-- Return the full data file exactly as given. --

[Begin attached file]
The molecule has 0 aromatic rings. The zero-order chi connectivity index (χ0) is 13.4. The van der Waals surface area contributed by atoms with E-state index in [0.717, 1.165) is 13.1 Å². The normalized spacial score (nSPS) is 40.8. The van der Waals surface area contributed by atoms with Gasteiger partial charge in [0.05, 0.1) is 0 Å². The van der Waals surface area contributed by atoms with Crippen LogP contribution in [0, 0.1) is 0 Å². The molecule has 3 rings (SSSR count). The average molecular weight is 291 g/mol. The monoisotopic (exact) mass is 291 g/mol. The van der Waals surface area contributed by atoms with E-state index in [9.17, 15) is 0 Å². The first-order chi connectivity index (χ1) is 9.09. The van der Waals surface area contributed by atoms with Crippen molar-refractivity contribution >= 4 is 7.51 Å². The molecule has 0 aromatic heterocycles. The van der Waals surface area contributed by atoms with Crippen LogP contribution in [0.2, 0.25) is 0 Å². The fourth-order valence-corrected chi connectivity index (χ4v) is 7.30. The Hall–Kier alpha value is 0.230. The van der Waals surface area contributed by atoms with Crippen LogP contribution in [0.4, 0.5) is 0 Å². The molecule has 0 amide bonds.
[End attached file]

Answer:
The molecule has 0 aromatic rings. The zero-order chi connectivity index (χ0) is 13.4. The van der Waals surface area contributed by atoms with E-state index in [0.717, 1.165) is 13.1 Å². The normalized spacial score (nSPS) is 40.8. The van der Waals surface area contributed by atoms with Gasteiger partial charge in [0.05, 0.1) is 0 Å². The van der Waals surface area contributed by atoms with Crippen LogP contribution in [0, 0.1) is 0 Å². The molecule has 3 rings (SSSR count). The average molecular weight is 291 g/mol. The monoisotopic (exact) mass is 291 g/mol. The van der Waals surface area contributed by atoms with E-state index in [9.17, 15) is 0 Å². The first-order chi connectivity index (χ1) is 9.09. The van der Waals surface area contributed by atoms with Crippen molar-refractivity contribution >= 4 is 7.51 Å². The molecule has 0 aromatic heterocycles. The van der Waals surface area contributed by atoms with Crippen LogP contribution in [0.2, 0.25) is 0 Å². The fourth-order valence-corrected chi connectivity index (χ4v) is 7.30. The Hall–Kier alpha value is 0.230. The van der Waals surface area contributed by atoms with Crippen LogP contribution in [0.4, 0.5) is 0 Å². The molecule has 0 amide bonds.